Connected successfully  The Okie Legacy: Vol 18, Iss 26 1888 - Declaration Of Independence

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                             Volume 18, Issue 26 -- 2016-07-04                     

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NW Okie's Journey

J. Reynolds McKee in 1888 stated: "We, the inheritors of liberty, must not abuse our privileges. WE must have respect for the rights and opinions of our neighbors as well as our own. Let liberty, not license, be our watchword."

I give to you this week a glimpse of what public school students were thinking and writing about when it came to our Declaration of Independence, with this piece written by a Northwest Grammar School student, Grace Henderson, in Pennsylvania:

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Oration For July 4, 1888 - Lillian E. W. Holmes

Another year, teeming with evidences of our country's prosperity, has slowly rolled away, and once more on this, her "natal day," acclamations of joy swell the breeze, and grateful thoughts rise like incense from every heart when we remember those staunch patriots by whose efforts our valiant ship of state was first launched on the ocean of destiny. Truly, they were sturdy workmen sho wrought her ribs of steel.

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1888 - Liberty by J. Reynolds McKee

Soon we shall celebrate our nation's birthday, the day when on the Fourth of July, one thousand seven hundred and seventy-six, the Continental Congress declared with no uncertain voice through the Declaration of Independence that America as free.

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1888 - Liberty by Stephen Morris

On this, our glorious day of anniversary, we are surrounded by all that bespeaks liberty, happiness, houses free from Tyrannical search, and, better than all, independence.

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Walking With Sweet Silly Sadie

This week NW Okie is dedicating this newsletter to liberty, Freedom, respect and honor for our Declaration of Independence, July 4th, 1776, with researched obtained from a Philadelphia newspaper, The Times, dated 8 July 1888, Sunday, page 14, and orations submitted and written by public school students on what Independence Day meant to them, and Why.

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1888 - The Declaration of Independence by C. S. McIntyre

Friends: But rather would I address you as fellow-patriots, as that would surely draw our minds closer and our thoughts nearer to the memory of men whose memory we celebrate this day.

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1888 - Our Nation's Birthday by Edwin Jeitles

It is just one hundred and twelve years since Liberty was born. The tones of the grand "old bell" proclaimed its birth to the world. The notes of the bell were a signal that the ties of the colonies with the mother country were broken. How welcome the sounds of the bell must have been to every one, and yet how exciting!

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1888 - Fourth of July by Pierce McCutcheon

Fourth of July is that glorious day which celebrates our independence and revives a spirit of patriotism within our breasts. Thomas Jefferson, the great man who wrote the Declaration of Independence, in it but bespoke the feelings of the mass of the people.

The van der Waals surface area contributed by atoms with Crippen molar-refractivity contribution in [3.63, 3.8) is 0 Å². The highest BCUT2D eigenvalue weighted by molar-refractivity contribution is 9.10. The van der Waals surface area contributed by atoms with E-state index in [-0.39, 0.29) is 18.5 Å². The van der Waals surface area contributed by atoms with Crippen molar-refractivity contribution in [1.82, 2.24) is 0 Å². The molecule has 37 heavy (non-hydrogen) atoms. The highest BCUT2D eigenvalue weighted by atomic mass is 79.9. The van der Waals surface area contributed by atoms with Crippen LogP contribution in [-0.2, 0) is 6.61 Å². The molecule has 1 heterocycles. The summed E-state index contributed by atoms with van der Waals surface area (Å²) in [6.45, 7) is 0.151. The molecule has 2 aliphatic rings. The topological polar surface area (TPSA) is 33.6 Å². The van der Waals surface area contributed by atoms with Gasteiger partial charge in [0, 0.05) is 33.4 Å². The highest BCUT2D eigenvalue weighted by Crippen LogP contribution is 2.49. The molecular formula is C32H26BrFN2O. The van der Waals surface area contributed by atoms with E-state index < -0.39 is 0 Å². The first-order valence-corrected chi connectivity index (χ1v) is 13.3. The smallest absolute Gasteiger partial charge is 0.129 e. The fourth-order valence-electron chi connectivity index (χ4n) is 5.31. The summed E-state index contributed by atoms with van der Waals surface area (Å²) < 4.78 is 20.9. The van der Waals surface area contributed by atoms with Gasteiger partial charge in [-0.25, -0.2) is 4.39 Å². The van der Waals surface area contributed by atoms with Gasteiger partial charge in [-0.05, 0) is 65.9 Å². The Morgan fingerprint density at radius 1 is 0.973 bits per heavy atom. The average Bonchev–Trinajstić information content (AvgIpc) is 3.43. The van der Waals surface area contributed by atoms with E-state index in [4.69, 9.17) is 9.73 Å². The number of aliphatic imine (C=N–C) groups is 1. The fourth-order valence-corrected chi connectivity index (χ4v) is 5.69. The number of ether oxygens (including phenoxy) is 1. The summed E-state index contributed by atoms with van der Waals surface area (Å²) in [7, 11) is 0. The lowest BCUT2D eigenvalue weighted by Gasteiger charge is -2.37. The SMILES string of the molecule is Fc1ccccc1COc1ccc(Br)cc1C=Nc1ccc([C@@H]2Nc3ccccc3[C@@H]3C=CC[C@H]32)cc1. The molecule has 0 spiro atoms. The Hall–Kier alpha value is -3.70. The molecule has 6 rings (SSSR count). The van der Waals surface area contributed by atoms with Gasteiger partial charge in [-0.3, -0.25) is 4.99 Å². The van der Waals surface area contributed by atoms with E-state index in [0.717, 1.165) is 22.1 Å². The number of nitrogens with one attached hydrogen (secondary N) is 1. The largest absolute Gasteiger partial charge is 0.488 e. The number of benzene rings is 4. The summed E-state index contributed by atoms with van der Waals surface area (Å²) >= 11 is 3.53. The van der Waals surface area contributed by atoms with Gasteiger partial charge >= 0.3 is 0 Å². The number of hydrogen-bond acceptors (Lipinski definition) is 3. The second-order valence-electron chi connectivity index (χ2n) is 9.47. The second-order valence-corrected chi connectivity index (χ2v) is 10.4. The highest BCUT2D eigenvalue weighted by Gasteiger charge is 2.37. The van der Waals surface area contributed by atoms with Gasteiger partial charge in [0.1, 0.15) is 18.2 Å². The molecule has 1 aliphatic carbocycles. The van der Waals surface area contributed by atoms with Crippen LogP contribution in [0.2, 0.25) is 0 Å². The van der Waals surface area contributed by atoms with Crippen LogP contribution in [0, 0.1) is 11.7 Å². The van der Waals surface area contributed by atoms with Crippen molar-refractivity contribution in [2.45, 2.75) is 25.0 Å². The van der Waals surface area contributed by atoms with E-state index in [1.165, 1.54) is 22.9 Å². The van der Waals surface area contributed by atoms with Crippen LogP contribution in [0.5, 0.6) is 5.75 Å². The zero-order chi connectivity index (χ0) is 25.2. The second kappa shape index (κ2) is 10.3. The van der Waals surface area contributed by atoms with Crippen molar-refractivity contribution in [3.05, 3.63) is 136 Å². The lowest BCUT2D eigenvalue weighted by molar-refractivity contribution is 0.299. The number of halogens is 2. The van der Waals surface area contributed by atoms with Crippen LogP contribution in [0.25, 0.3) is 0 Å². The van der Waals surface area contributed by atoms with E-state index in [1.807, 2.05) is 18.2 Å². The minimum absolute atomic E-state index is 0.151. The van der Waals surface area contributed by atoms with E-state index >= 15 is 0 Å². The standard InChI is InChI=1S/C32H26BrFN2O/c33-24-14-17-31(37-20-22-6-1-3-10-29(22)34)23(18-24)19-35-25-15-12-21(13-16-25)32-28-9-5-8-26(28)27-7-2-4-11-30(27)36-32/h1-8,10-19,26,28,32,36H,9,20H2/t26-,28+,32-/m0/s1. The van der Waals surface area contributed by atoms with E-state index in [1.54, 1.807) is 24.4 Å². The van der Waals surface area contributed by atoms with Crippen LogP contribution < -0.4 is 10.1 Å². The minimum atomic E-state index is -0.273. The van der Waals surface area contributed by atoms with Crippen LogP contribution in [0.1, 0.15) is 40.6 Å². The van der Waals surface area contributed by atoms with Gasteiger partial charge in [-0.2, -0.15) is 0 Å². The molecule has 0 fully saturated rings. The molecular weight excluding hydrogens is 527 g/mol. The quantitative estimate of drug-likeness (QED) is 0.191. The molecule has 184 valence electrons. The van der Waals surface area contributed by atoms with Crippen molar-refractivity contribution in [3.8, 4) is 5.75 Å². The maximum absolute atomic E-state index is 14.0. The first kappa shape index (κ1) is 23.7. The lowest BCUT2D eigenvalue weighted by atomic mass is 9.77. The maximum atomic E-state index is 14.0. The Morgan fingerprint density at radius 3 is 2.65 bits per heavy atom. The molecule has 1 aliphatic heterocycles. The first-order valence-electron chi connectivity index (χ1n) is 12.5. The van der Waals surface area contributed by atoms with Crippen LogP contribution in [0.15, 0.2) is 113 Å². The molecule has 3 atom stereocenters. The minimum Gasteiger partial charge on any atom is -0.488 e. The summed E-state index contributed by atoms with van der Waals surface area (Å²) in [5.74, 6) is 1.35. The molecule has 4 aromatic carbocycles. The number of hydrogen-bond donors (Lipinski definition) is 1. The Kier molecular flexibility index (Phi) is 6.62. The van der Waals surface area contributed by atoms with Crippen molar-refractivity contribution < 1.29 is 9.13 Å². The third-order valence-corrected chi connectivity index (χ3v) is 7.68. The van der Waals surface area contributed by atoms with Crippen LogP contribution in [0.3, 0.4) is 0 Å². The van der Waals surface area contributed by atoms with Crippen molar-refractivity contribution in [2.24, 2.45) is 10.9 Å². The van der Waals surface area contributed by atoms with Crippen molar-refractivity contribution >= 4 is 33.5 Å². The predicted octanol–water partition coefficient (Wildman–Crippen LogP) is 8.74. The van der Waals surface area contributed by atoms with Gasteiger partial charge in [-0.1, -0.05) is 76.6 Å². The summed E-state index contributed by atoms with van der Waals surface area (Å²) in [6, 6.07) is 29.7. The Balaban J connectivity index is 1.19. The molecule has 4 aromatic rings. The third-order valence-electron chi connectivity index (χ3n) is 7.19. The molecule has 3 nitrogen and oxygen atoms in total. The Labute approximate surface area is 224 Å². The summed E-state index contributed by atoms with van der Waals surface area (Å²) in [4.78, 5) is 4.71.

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Just an update on my search for William Wiley Guinn's ancestors [more]...
 ~Kathryn regarding Okie's story from Vol. 10 Iss. 47 titled UNTITLED

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1888 - The Fourth of July

The Times, Philadelphia, Pennsylvania, dated 8 July 1888, Sunday, page 14, included "Prize Orations" composed by the boys and girls of the public schools. It was young American eloquence. Independence Day celebrated in the Rhetoric of Patriotism. twenty-one orations were judged the best among the many submitted. We are included some of those winners in this weeks OkieLegacy Ezine/Tabloid.

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1888 - Independence by Arthur Chapman

The Fourth of July, 1776, saw one of the greatest events that ever went into history. Thirteen colonies. without money, without friends and with only the common ties of justice and liberty to bind them together, dared to oppose a rich and powerful nation, a nation that acknowledged no superior.

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Oration For July 4, 1888 by James L. Knox

On this day one hundred and twelve years ago the people of our good city of Philadelphia were agitated by an uncommon cause. In fact, with all of the people of the thirteen colonies they waited with breathless expectation the result of the deliberations of the delegates assembled in the old State House for discussing the plan for a separation from Great Britain. A state of partial warfare had existed between the colonies and the British troops for over one year. Lexington and Bunker Hill tested the qualities of both.

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1888 - Declaration Of Independence

This oration of our July 4th, 1776, was written by Mary H. Hubbert, of Camac School, and won a $25 prize from The Times, in Philadelphia, Pennsylvania, 8 July 1888, page 14.

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